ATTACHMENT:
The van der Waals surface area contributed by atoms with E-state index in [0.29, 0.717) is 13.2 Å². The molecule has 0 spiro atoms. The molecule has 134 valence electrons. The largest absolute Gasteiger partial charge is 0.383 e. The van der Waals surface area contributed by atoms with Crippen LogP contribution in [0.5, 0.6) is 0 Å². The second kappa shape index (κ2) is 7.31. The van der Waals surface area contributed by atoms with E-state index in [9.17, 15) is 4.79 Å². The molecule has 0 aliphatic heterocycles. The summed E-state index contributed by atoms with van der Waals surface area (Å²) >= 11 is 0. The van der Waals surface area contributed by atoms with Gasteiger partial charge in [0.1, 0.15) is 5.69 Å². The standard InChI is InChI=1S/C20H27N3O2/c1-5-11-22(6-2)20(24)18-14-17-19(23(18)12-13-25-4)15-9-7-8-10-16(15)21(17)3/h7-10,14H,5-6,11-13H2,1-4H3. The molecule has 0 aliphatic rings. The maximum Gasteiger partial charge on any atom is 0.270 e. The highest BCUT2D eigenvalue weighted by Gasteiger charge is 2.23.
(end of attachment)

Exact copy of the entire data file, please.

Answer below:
The van der Waals surface area contributed by atoms with E-state index in [0.29, 0.717) is 13.2 Å². The molecule has 0 spiro atoms. The molecule has 134 valence electrons. The largest absolute Gasteiger partial charge is 0.383 e. The van der Waals surface area contributed by atoms with Crippen LogP contribution in [0.5, 0.6) is 0 Å². The second kappa shape index (κ2) is 7.31. The van der Waals surface area contributed by atoms with E-state index in [9.17, 15) is 4.79 Å². The molecule has 0 aliphatic heterocycles. The summed E-state index contributed by atoms with van der Waals surface area (Å²) >= 11 is 0. The van der Waals surface area contributed by atoms with Gasteiger partial charge in [0.1, 0.15) is 5.69 Å². The standard InChI is InChI=1S/C20H27N3O2/c1-5-11-22(6-2)20(24)18-14-17-19(23(18)12-13-25-4)15-9-7-8-10-16(15)21(17)3/h7-10,14H,5-6,11-13H2,1-4H3. The molecule has 0 aliphatic rings. The maximum Gasteiger partial charge on any atom is 0.270 e. The highest BCUT2D eigenvalue weighted by Gasteiger charge is 2.23.